# Day01 - CS 314 Day 1 Item#1 Proofs formal and informal...

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Page 1 of 3 CS 314 Day 1: January 22, 2008 Item #1. Proofs formal and informal, Mathematics. Theorem: A set of n elements has 2 n subsets. Proof (Exercise 1, p. 13): First, an informal proof. Let each subset be represented by a binary number with n digits. For example, for the set {A, B, C}, the number 101 would represent the subset {A, C}, where 1 means A is in, 0 means B is out, and 1 means C is in. For a set with n elements, all possible binary numbers of length n represent all possible subsets. They range from this to this hence there this many subsets: 3 2 1 n 0 ... 000 3 2 1 n 1 ... 111 , but that’s 2 n in binary. 3 2 1 n 0 ... 000 1 Why is this merely an informal proof? Convert it into a formal proof. Item #2. Proofs formal and informal, Computer Science. Theorem: Two computers are not any more powerful than one computer in terms of functions that can be computed. Proof: Create a computer C that works as follows. Let it run 1 minute duplicating as much computation as computer A can do in 1 min.; then let it run 1 minute duplicating as much computation as computer B can do in 1 min. In general, in minutes 2n and 2n+1, C is doing the work of A and B in minute n. Thus as time goes on, everything that A and B compute is also computed by C. Why is this merely an informal proof? What are some problems that need to be addressed to convert it to a more formal proof? Item #3. Induction can be tricky. “Describe the fallacy in the following ‘proof’ by induction:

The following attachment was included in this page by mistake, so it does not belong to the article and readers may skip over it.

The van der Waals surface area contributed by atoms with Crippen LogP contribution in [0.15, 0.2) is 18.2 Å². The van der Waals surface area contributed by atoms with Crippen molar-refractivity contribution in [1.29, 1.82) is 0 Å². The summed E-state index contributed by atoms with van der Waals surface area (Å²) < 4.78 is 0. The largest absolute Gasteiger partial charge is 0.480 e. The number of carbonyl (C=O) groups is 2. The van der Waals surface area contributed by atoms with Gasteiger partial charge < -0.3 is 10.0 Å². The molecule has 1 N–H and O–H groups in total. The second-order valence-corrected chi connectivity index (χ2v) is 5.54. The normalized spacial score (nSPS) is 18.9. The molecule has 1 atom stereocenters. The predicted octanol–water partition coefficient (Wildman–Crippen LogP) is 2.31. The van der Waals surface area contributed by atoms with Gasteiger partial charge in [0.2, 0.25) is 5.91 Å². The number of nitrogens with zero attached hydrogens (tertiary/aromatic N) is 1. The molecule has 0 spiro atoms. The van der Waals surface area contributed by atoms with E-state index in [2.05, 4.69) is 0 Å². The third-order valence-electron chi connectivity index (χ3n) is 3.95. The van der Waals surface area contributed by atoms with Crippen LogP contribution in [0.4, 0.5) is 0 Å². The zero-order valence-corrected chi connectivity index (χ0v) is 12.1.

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## This note was uploaded on 04/19/2008 for the course COMP 314 taught by Professor Chase during the Spring '08 term at Dickinson.

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Day01 - CS 314 Day 1 Item#1 Proofs formal and informal...

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